Ontario doctors encourage residents to continue following restrictions, as province enters Step 2


Published June 30, 2021 at 12:48 pm

With Ontario entering Step 2 of the Province’s reopening framework, the Ontario Medical Association (OMA) is urging residents to continue following the rules in place.

“Now is not the time to let down our guards when we have come so far to respond to this pandemic as a community,” Allan O’Dette, CEO of the OMA, said in a news release.

In accordance with Step 2, outdoor gatherings are permitted for up to 25 people, while indoor gatherings are permitted for up to five people.

While indoor dining is still prohibited, outdoor dining has been expanded for tables of six people, rather than the previous limit of four.

Additionally, retailers have been permitted to increase capacity–essential stores can open to up to 50 per cent capacity, while non-essential stores can open to up to 25 per cent capacity.

Further, personal care services, such as hair salons and barber shops, are also permitted to reopen provided masks can be worn while inside.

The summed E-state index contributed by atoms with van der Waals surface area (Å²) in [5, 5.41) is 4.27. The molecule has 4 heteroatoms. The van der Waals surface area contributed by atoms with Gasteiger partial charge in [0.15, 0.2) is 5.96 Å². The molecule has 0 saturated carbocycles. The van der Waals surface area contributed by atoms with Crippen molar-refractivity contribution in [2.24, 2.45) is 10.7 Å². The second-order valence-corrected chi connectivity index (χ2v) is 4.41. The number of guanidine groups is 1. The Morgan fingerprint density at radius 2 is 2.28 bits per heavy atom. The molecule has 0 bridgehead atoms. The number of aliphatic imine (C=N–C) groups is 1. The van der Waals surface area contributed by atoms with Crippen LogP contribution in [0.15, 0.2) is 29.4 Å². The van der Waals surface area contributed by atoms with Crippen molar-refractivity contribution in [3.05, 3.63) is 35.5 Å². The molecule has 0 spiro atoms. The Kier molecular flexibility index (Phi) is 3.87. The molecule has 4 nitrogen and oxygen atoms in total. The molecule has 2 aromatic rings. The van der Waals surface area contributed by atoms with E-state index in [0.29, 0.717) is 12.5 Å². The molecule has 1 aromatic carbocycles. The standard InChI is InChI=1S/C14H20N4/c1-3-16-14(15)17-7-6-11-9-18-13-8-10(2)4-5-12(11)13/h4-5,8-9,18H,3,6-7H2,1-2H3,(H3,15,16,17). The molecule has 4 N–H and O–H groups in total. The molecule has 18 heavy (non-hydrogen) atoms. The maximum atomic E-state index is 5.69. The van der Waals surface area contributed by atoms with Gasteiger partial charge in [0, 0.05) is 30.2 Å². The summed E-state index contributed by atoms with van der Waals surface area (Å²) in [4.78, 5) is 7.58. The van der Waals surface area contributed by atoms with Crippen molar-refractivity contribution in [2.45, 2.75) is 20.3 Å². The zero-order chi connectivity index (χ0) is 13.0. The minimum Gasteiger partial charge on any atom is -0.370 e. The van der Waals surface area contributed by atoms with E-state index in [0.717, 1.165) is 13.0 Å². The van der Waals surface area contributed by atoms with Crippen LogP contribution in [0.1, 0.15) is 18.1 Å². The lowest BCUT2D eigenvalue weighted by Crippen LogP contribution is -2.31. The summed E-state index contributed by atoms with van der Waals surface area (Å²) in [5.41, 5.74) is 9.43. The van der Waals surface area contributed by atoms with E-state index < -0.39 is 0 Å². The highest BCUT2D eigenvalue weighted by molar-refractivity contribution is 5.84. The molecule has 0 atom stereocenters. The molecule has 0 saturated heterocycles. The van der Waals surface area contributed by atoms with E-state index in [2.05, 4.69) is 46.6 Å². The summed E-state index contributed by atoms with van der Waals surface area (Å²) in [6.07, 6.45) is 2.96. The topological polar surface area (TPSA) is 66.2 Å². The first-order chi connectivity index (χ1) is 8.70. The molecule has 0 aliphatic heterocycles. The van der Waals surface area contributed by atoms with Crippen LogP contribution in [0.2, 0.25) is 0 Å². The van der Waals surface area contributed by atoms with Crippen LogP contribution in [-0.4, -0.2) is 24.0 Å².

As of Wednesday (June 30), three-quarters of adults in Ontario have received at least one dose of a COVID-19 vaccine, while more than one-third have been fully immunized.

However, while many are eager to see the Province advance to Step 3, the OMA is urging caution, and for residents to be mindful of what is permitted and off-limits moving into Step 2.

“Doctors also urge everyone to be familiar with what exactly is permitted when the province moves to Step 2 of its reopening strategy on Wednesday. The OMA is encouraged to see the province continues to move cautiously in its reopening plan and is following the scientific evidence,” reads a statement from the association.

Moreover, the OMA is encouraging everyone who is eligible to book a vaccine appointment, whether it’s for their first or second dose, as soon as they are able to.

“By continuing to follow public health measures and getting vaccinated, you will allow the health care system to respond to the significant number of patients needing critical services that have been delayed for so long,” O’Dette continued.

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